Once you’ve been a caregiver for a bi-polar person for several decades, your perspective will change. People who are dealing with a newly-diagnosed bi-polar person have enough to deal with; so if you’re participating in a caregiver support group that meets occasionally, you have to be clear of where you are. Newcomers to the unending joys of caregivers to the bi-polar will be at sea still; that the moderator may ask the more experienced among you to stop being so, umm, blunt.
This is why this blog is about multi-decade caregivers. I have little practical advice for anyone who is a newcomer to caregiving for the bipolar because that’s a distant memory but here goes.
If you are a newcomer to caregiving for a bi-polar adult, you may be in the shock phase, or in the grateful phase now that your partner or parent is over the crisis that finally got a doctor into the picture. You will be so grateful that the person is in treatment that you make the mistake of thinking he or she is better.
Get over the immediate crisis, pick up the pieces and get on with your life. You will reach a few points in the next few years where the person may become toxic on medications, so watch out for that. No, seriously, watch the blood levels because these are strong medications and need to be respected because they can knock a patient off her or his feet if the levels creep too high. The result may be psychosis or falls and kitchen accidents.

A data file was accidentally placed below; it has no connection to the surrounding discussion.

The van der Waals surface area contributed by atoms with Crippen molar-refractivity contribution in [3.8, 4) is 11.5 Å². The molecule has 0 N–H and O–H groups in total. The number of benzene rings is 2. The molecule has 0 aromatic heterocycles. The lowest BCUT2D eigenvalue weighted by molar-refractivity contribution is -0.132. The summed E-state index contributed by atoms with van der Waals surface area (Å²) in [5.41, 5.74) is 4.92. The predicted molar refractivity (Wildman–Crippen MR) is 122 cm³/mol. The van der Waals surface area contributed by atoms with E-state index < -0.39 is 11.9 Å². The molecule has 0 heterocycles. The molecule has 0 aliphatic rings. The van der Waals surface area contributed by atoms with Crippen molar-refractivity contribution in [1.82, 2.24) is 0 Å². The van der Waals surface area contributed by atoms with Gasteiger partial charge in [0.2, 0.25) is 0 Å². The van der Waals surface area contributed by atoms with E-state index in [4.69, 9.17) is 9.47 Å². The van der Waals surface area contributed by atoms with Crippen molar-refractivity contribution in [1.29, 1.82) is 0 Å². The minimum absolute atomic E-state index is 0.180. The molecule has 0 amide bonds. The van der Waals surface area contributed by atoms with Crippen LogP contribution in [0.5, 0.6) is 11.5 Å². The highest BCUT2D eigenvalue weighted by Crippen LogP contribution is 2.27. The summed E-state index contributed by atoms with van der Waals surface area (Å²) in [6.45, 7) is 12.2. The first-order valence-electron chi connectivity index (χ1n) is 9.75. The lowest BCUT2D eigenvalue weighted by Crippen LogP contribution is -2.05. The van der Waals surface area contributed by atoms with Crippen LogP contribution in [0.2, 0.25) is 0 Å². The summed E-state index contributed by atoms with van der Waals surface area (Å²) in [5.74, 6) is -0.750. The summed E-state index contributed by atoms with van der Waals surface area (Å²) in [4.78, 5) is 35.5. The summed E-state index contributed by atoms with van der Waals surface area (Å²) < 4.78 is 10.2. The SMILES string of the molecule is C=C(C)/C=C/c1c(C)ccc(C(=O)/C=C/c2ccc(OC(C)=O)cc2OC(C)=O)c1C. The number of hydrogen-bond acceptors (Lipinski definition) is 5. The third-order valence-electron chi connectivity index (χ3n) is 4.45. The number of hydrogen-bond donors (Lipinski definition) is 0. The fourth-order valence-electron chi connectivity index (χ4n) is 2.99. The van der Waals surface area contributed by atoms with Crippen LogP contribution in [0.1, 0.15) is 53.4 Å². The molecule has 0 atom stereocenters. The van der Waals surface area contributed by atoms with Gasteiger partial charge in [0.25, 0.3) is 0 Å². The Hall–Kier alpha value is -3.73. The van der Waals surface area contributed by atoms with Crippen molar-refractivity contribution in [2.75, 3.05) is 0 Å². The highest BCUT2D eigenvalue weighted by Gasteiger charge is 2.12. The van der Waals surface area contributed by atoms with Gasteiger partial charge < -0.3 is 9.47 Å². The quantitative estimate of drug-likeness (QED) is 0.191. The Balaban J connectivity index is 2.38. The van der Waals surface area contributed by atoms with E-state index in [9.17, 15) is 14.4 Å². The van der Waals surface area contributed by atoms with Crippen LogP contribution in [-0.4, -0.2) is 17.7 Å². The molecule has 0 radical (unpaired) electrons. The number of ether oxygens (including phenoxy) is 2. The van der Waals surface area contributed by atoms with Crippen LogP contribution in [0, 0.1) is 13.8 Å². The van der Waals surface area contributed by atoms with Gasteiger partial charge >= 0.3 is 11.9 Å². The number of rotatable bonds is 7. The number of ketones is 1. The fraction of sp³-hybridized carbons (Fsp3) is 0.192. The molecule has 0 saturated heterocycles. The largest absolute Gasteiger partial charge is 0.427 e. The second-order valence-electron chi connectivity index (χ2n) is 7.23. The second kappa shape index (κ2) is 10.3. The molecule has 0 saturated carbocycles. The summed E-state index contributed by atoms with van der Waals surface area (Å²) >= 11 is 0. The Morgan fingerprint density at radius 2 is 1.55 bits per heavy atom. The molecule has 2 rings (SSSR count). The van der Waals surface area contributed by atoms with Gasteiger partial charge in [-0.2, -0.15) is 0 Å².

What will happens is that once the meds kick in, you’ll have comparative relief. The extreme highs of the person’s mania and oceanic lows are mediated — and you think it’s better. Incorrect. It’s merely less bad in the way that if you have both hands on two bunsen burners until your palms start burning.
Now remove one hand. Doesn’t that hand feel soooooo much better?
What the meds to is make it hard for the patient to alter affects quickly. In other words, they change direction like a bus rather than a sports car. They can still reach those manias and depressions but not as quickly, and therefore not as often. They will still lack common sense, good judgement, a sense of proportion or any ability ability separate needs from wants; i.e. the rest of the universe from their egos. The medications will do nothing to correct this.
Here’s that point again
The meds reduce the rate at which mood varies, and a few other things such as sleep patterns, anxiety and restlessness. All of the underlying personality issues are not correctable through medication. Their inherently poor thought processes, lack of judgement, insight, and character issues such as narcissism and immaturity, are not treatable through pharmaceutical therapy. What the meds to is add inertia to mood.
The severely mentally ill never really get better. They only get slightly less bad. You will be holding your breath for the rest of your life, waiting for the next artificial crisis. Imagine Woody from Cheers having power over family finances and you’ll imagine your stress levels. It will be the most unsatisfying, frustrating relationship you have in your life by any measure so be dutiful bit distant is my advice.
I know how cruel this sounds but you have every right to live a satisfying life, too.